Monday, October 30, 2006

What was Nipper really looking at??? (The true story of the RCA Victor dog)

This is the original picture ...As you can see it is very different from what we know. This was painted around 1895. As you can see Nipper is looking into an Edison Bell cylinder phonograph. This is what Nipper can make your own recordings on wax cylinders. you cannot on disc records.

Francis Barraud 1855-1924 who is the creator of that picture had a great success afterwards making copies.

The original remake of the picture...removing the cylinder phonograph and placing the gramophone in its place...This painting was finished Oct 3, 1899

This is the image as we know it...This is how it was portrayed by the Victor Talking Machine Company...In later years with RCA they made the picture into a line drawing.....Still to this day Nipper is part of RCA advertising

The picture is known to almost everyone. It has been the symbol of several companies from Berliner Gramophone to RCA...But where did the idea come from and what was the story about this little dog looking into a small gramophone. The story is far different from the ones I see in the "True History" books...Lets see what they say.

Well I have found several stories about Nipper.....Most of them state that the gramophone was on top of the coffin of the owner of the machine and the dog. And a photograph was taken of the dog and gramophone on the lid of the coffin! ...Oh give me a break!

The truth is that the dog was not looking at the horn of a gramophone....The dog was looking into the horn of a cylinder phonograph!

I know you will all wonder....than why does Nipper look into the machine we always see?

It is an interesting story that can get long so I will make it short. Francis Barraud (1855-1924) was an artist who's brother had a phonograph and dog named Nipper. On the death of his brother Francis inherited both. One thing that Nipper would do was as a cylinder record was being played on the phonograph the dog would look into the horn of the phonograph. Barraud thought this would make a wonderful painting. He called his painting..."His Masters Voice"...He tried to sell it to the cylinder recording companies, but received little interest on their part.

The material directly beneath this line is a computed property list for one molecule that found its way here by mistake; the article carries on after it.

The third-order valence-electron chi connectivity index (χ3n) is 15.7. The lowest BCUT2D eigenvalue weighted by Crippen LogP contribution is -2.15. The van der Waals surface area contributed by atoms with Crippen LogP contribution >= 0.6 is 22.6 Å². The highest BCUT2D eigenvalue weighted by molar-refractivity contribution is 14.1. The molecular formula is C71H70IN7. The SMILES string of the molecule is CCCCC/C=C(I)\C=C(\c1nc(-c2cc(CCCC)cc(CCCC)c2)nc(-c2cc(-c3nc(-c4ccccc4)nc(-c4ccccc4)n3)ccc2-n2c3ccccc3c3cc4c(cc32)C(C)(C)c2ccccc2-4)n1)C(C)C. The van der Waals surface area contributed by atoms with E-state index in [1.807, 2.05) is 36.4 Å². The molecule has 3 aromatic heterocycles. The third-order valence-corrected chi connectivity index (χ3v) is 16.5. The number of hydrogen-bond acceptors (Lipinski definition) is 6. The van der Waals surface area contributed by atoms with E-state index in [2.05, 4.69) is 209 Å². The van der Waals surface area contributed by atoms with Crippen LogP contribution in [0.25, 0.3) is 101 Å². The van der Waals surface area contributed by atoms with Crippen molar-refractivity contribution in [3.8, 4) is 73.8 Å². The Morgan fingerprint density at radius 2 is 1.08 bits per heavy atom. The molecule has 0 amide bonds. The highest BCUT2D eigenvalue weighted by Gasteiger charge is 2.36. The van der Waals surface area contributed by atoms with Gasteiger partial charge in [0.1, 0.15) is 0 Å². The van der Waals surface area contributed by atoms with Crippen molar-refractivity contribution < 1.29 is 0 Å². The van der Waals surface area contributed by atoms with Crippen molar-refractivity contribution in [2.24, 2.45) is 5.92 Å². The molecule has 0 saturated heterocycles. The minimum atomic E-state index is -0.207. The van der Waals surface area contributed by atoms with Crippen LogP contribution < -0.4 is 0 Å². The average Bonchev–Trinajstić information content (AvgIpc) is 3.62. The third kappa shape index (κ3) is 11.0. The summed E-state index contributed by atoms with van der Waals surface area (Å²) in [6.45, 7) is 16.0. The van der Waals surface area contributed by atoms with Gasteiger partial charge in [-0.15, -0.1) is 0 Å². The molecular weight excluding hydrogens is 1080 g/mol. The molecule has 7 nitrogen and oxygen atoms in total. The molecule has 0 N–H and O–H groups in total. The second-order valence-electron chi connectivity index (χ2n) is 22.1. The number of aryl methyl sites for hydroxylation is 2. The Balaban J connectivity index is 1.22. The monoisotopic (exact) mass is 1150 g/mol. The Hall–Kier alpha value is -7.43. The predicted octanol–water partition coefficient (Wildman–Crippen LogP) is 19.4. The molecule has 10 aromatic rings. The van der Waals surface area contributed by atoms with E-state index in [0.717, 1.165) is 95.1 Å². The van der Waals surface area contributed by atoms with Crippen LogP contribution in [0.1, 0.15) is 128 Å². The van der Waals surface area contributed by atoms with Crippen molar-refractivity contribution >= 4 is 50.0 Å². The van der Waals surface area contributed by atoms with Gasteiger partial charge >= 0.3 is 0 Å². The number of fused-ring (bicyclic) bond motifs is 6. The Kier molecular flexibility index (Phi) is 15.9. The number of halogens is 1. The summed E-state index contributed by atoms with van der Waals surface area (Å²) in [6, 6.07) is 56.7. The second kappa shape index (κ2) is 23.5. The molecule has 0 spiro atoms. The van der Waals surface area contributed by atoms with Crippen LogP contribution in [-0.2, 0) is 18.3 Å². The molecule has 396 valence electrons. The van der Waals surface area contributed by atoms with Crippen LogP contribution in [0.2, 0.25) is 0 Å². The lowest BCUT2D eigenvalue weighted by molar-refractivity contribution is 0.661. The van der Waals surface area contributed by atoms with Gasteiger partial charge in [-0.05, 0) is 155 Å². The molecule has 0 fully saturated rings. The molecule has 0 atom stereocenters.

The picture was put away for a while. Now in the meantime Nipper had died and the picture collected dust. But in 1899 Burraud took out a copywrite on the picture.

In 1899 a chance meeting with Barry Owen, the head of the Gramophone Co. in 1899 led to a change in the picture. Owen asked if the picture was for sale and if it could be altered? Barraud said that it could be as long as the he could have an instrument to paint as a subject. So Owen lent Barraud a new "improved" gramophone and suggested that Barraud paint in the new gramophone over the old phonograph....In a few months the picture was ready...In fact...on my birthday October 3rd 1899 (only the date, not the year) the picture was completed.
In early 1900 the Gramophone Company used the new picture in its advertising literature but did not use it on their records. They used the image of a recording angel.
Now Emile Berliner, the inventor of the gramophone and the disc record was in England and saw the picture. As soon as he returned to the United States he took out a copyright on the picture "His Masters Voice" But he never got to use it as he was forced out of business by the work of Frank Seaman and the Columbia Graphophone Company interests...with the masterful work of Phillip Morro.
The Next person who would make the Image of Nipper a house hold image was Berliners mechanic...Eldridge Reeves Johnson...who had all the parts and gramophones and records...but no company.
He formed the Consolidated Gramophone Company and was quickly attacked by the Graphophone interests.....Johnson lost on only one count in that case he could not use the word "gramophone" ....He never did again...As he walked out of that court room however, he was the VICTOR of it all.
Soon he and Berliner formed a partnership and on Oct 3rd 1901 (that date again...No wonder I like phonographs and sound recordings) The Victor Talking Machine Company was formed in Camden New Jersey.
Starting in 1902 Victor records always proudly showed the image of Nipper looking into the gramophone.
In 1928 the Radio Corporation of America bought the Victor Talking Machine Company and it all became RCA Victor. Of course as much as David Sarnoff hated the picture he knew that Nipper was here to stay. At one point in time it was the most well known advertising image in the world.
In the late 1960's RCA tried to modernize its image and dropped Nipper! The world went nuts...To this day RCA still holds on to the image of Nipper.

As for Francis Barraud...He had a great career making copies of that painting...He did so for nearly a quarter of a century after his first.

Nipper the famous dog that never saw what we think he saw......

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